French food part 2: steak au poivre

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When you read a recipe that has a fire warning, you can't help feel a little nervous. You also start to get really excited, anticipating the moment when you get to pour the brandy into the pan, imagining the flames leaping upwards to lick the hood of your stove, almost feeling the intense heat on your smiling face.

So when the moment finally arrives and nothing happens, it's quite a let down. Which isn't to say that the recipe wasn't a success, because it was. The steak turned out perfectly, the sauce was so subtle and rich, and the combined flavors were awesome.

But I wanted to watch stuff blow up. *pouts*

Along with the steak, we also made herbed potatoes and asparagus with a french vinaigrette, recipes that I will post shortly. All in all, I think French week was a great success!

It was daunting going into this meal in particular, because everything cooked so fast. We found ourselves measuring out everything before hand and lining it up in the order that we would add it, so that we didn't mess up once things started cooking (Mise en place, for you cooking people). I think it's a great technique when you have meals that move quickly, but I prefer to take my time, chop as I go. I call it the "sit and drink some wine and surf the internet while your food cooks" method. 🙂

You will need:

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  • 2 (6-ounce) steaks (the recipe called for rib-eye, but I got sirloin and it tasted fine, and saved me $15 at Wegmans)
  • 1 teaspoon Dijon mustard
  • 1 1/4 teaspoons kosher salt
  • 1/4 cup coarse-cracked black peppercorns
  • 2 tablespoons plus 1 teaspoon vegetable oil
  • 1/4 cup minced shallots
  • 1/4 cup good-quality brandy
  • 1 tablespoon chopped garlic
  • 2 cups beef stock (Emeril used veal stock, but A. I'm not rich and B. veal is the only meat I don't eat. Ever since that South Park episode...)
  • 1/2 cup heavy cream
  • 3 tablespoons butter
  • Chopped parsley leaves for garnish (optional)

Brush both sides of the steaks with the mustard, and sprinkle with salt.

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In a pie tin, crack the peppercorns and coat each side with the steak. (It looked like A LOT of pepper to us, but it isn't that strong once it's cooked and you add the sauce. So don't worry too much.)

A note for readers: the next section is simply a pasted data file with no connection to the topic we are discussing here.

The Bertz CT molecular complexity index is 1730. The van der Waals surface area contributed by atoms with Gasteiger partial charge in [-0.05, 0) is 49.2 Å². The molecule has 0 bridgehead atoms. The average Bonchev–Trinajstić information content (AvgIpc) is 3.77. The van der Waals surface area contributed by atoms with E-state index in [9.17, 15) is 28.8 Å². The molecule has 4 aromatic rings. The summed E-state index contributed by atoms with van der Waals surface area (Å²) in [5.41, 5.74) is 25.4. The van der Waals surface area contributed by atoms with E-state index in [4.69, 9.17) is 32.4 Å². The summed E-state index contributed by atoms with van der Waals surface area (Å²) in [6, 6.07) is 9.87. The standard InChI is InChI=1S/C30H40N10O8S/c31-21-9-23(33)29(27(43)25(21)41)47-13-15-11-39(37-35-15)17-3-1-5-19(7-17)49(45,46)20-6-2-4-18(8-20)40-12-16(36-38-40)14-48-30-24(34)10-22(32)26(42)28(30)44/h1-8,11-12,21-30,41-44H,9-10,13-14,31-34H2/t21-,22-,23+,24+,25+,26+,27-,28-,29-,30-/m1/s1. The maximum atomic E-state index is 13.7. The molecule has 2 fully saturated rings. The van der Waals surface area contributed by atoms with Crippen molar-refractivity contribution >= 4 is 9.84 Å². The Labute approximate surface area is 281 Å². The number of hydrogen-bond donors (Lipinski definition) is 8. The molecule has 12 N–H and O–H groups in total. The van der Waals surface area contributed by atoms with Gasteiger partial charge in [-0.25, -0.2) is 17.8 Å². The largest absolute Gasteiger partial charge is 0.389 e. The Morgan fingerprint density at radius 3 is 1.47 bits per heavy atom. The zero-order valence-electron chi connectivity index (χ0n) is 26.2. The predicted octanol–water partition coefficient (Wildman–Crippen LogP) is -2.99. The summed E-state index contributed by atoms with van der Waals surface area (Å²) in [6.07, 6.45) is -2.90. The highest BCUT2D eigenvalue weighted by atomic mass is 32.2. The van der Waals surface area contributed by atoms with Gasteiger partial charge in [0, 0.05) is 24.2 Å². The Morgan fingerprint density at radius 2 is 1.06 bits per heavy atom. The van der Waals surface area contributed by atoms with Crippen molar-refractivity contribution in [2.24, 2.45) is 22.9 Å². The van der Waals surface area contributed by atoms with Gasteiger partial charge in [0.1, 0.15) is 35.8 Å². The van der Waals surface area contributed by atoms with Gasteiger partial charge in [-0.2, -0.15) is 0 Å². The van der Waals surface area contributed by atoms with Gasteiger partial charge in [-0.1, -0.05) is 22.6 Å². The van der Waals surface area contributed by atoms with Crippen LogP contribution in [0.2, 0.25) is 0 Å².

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In a large, heavy frying pan, add the the 2 tbs of vegetable oil, and heat until it starts smoking. Add the meat and cook each side for 3 minutes.

Just a heads up, there will be smoke. A lot of smoke. And when you already shut all the storm windows in preparation for the winter, you might end up running around your house, pulling down the smoke detectors before they go off. Of course, the batteries are probably dead anyway, so it's a good thing you checked.

Once your steaks are cooked, move them to a plate and set aside. Add your chopped shallots and the rest of the oil back into the pan, and cook for 1 minute, stirring.

Now you add the brandy, and it's supposed to ignite and be awesome and fun. Ours didn't, but maybe the pan wasn't hot enough? I don't know. All I know is that my dreams were crushed and I cried myself to sleep.

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Here is a sad picture that does not involve fire.

If your brandy ignites, congratulations, you're cooler than me. If it doesn't, don't worry about it, just stir until most of it has evaporated. Then add the garlic and beef stock, bring to a boil, and simmer until it has reduced by half.

Add the heavy cream and continue to reduce for another 2-3 minutes, or until the sauce is thick enough to coat the back of a spoon. Stir in the butter and another pinch of salt, and you're done!

Emeril says to serve immediately, but I would have preferred to wait and let it thicken up a little more before I spooned it over the steak.

steak, pepper, salt, sautee, saute, steak au poivre, french steak, beef, steak with french sauce

This sauce was awesome. It seemed weird to add brandy and heavy cream (gross) and beef stock, but they mixed together so well. Even Ken liked the shallots, though they are mini onions, and there was just enough garlic to add flavor without dominating the meal (which happens a lot with my cooking, as I usually add 2x the garlic!)

So, lack of fire aside, I think this was a rousing success. French cooking is a little more involved than any other style I've tried so far, but the result is so worth the effort.

steak, pepper, salt, sautee, saute, steak au poivre, french steak, beef, steak with french sauce

But next time, I'm igniting the brandy with a match if I have to! 

 

Recipe adapted (made less expensive) from Emerill Lagasse, over at FoodNetwork.com 

 

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